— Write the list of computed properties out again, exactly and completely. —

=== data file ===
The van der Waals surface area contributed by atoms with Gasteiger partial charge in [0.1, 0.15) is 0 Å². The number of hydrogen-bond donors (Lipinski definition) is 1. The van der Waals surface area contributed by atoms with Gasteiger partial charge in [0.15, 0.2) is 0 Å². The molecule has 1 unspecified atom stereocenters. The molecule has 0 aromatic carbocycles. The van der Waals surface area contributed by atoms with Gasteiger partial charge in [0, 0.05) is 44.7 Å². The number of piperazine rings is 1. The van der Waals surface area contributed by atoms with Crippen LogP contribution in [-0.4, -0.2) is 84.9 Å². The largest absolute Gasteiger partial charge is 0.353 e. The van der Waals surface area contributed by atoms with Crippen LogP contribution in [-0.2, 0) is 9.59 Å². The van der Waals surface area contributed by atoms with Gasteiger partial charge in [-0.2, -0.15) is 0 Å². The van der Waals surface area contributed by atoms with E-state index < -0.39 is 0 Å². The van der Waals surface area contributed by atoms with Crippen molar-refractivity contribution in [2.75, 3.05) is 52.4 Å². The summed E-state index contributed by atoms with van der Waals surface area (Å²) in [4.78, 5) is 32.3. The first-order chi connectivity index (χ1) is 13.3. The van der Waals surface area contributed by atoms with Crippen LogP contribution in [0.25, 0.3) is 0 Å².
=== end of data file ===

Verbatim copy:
The van der Waals surface area contributed by atoms with Gasteiger partial charge in [0.1, 0.15) is 0 Å². The number of hydrogen-bond donors (Lipinski definition) is 1. The van der Waals surface area contributed by atoms with Gasteiger partial charge in [0.15, 0.2) is 0 Å². The molecule has 1 unspecified atom stereocenters. The molecule has 0 aromatic carbocycles. The van der Waals surface area contributed by atoms with Gasteiger partial charge in [0, 0.05) is 44.7 Å². The number of piperazine rings is 1. The van der Waals surface area contributed by atoms with Crippen LogP contribution in [-0.4, -0.2) is 84.9 Å². The largest absolute Gasteiger partial charge is 0.353 e. The van der Waals surface area contributed by atoms with Crippen LogP contribution in [-0.2, 0) is 9.59 Å². The van der Waals surface area contributed by atoms with Gasteiger partial charge in [-0.2, -0.15) is 0 Å². The van der Waals surface area contributed by atoms with E-state index < -0.39 is 0 Å². The van der Waals surface area contributed by atoms with Crippen molar-refractivity contribution in [2.75, 3.05) is 52.4 Å². The summed E-state index contributed by atoms with van der Waals surface area (Å²) in [4.78, 5) is 32.3. The first-order chi connectivity index (χ1) is 13.3. The van der Waals surface area contributed by atoms with Crippen LogP contribution in [0.25, 0.3) is 0 Å².